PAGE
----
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He's Got Your Back 

Lumbar pain is a big problem, but surgeries often limit motion; all that may be changing

click to enlarge Orthopedic surgeon Antoine Tohmeh is testing new methods for lower back surgery. - YOUNG KWAK
  • Young Kwak
  • Orthopedic surgeon Antoine Tohmeh is testing new methods for lower back surgery.

Fifteen years ago, treating degenerative disc disease through surgery was difficult and painful, leaving patients in the hospital for five days, with a long scar that roughly traced the spine. But if the work of local orthopedic surgeon Antoine Tohmeh makes it through arduous clinical trials, all of that could change.

Tohmeh is one of 17 surgeons testing a new product from Nuvasive called “extreme lateral total disc replacement,” or XL TDR.

Though Tohmeh has performed the surgery on 20 patients locally — and the entire trial has used the new technology on 160 people — the innovative new technique won’t reach the market for years, because of the slow, deliberative pace instituted by the U.S. Food and Drug Administration as part of the trial.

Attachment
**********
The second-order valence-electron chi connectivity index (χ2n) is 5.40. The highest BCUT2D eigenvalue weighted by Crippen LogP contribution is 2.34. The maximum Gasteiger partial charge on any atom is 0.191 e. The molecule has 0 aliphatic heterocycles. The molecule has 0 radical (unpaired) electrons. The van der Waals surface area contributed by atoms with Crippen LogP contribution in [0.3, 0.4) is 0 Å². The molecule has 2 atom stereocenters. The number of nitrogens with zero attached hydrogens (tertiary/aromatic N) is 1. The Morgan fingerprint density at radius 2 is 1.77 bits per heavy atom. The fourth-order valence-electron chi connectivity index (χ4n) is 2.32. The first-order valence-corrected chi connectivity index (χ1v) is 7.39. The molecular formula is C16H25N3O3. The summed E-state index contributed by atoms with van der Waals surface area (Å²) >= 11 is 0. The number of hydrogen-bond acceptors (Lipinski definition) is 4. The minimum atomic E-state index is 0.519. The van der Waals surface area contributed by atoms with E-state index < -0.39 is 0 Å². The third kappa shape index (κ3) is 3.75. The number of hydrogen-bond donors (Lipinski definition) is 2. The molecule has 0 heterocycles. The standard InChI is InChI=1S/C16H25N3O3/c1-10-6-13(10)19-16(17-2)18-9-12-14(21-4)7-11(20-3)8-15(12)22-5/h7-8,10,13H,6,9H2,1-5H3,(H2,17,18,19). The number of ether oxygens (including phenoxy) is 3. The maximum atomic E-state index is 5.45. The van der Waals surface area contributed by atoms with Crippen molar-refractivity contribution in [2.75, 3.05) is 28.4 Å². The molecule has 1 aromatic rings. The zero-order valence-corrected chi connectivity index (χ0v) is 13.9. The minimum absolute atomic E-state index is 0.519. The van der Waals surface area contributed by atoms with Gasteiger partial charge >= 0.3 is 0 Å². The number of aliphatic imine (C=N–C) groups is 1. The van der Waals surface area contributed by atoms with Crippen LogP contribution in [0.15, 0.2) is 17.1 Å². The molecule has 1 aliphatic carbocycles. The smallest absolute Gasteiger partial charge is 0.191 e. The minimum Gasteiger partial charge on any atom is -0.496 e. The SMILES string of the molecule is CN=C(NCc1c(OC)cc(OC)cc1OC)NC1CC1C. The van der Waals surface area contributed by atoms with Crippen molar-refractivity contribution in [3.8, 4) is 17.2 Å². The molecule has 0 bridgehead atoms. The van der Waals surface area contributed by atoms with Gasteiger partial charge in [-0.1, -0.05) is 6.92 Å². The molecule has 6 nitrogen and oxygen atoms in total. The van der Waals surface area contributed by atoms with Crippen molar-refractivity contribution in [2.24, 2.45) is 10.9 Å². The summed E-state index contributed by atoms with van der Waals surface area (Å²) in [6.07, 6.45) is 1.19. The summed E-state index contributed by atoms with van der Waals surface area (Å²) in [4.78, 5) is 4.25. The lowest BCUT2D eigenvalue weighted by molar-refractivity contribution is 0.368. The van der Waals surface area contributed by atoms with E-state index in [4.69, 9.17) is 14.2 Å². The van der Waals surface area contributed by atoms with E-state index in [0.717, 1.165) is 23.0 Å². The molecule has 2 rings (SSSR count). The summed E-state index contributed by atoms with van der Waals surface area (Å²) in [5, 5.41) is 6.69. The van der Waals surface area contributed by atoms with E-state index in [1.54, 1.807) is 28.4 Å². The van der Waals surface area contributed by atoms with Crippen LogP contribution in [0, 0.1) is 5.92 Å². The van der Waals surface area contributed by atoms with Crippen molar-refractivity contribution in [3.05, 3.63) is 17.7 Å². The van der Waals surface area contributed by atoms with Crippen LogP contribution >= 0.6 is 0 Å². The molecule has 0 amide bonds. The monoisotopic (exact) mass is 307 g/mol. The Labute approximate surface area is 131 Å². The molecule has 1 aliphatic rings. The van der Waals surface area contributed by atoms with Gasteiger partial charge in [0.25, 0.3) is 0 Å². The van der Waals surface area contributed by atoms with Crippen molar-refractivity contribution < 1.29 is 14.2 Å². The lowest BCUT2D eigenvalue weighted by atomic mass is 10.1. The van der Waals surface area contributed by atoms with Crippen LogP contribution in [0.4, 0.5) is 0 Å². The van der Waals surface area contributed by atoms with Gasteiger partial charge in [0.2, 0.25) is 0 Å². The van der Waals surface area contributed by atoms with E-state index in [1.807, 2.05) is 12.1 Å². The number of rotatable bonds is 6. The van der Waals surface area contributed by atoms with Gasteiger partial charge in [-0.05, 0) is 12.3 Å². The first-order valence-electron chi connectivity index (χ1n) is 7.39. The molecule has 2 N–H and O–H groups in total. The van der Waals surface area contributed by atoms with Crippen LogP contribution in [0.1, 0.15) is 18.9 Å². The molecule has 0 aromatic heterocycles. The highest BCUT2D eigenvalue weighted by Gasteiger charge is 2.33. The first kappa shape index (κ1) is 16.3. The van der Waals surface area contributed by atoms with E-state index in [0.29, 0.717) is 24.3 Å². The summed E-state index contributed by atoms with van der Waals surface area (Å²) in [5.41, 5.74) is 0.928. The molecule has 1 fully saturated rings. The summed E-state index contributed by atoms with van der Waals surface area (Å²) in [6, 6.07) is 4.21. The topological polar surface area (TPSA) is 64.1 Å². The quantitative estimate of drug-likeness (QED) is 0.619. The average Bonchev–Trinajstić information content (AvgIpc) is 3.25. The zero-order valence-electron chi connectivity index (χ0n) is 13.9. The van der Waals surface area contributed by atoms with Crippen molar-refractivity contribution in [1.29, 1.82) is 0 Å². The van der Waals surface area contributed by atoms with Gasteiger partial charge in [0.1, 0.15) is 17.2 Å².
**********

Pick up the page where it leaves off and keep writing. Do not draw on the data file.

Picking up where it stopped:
“It’s the advent of technology. That’s what enables us to do this,” says Tohmeh, who has practiced with Northwest Orthopaedic Specialists since 2009. “I can tell you with great confidence the surgery will be much cheaper.

“This is the only surgery center approved to do this in Washington,” Tohmeh adds of the clinic’s Orthopaedic Surgery Center. Mirna, his assistant and wife, reminds him it’s not the clinic that was approved, but him. “You are the only surgeon in Washington allowed to do this,” she says.

Regardless, Tohmeh is certain that the technology will make treating disc degeneration through surgery much more accessible for people. Pain will be lessened and the cost will go down.

Not only that, but patients will undoubtedly find it a much easier surgery. Tohmeh usually starts the procedure at 8:30 am and sends the patient walking out at noon.

Sitting in a fluorescent-lit conference room of Holy Family Hospital, Dr. Tohmeh explains the mechanics of the spine, and offers a brief history of the recent rapid evolution of back surgery. Before him stand three translucent sections of erect spinal columns.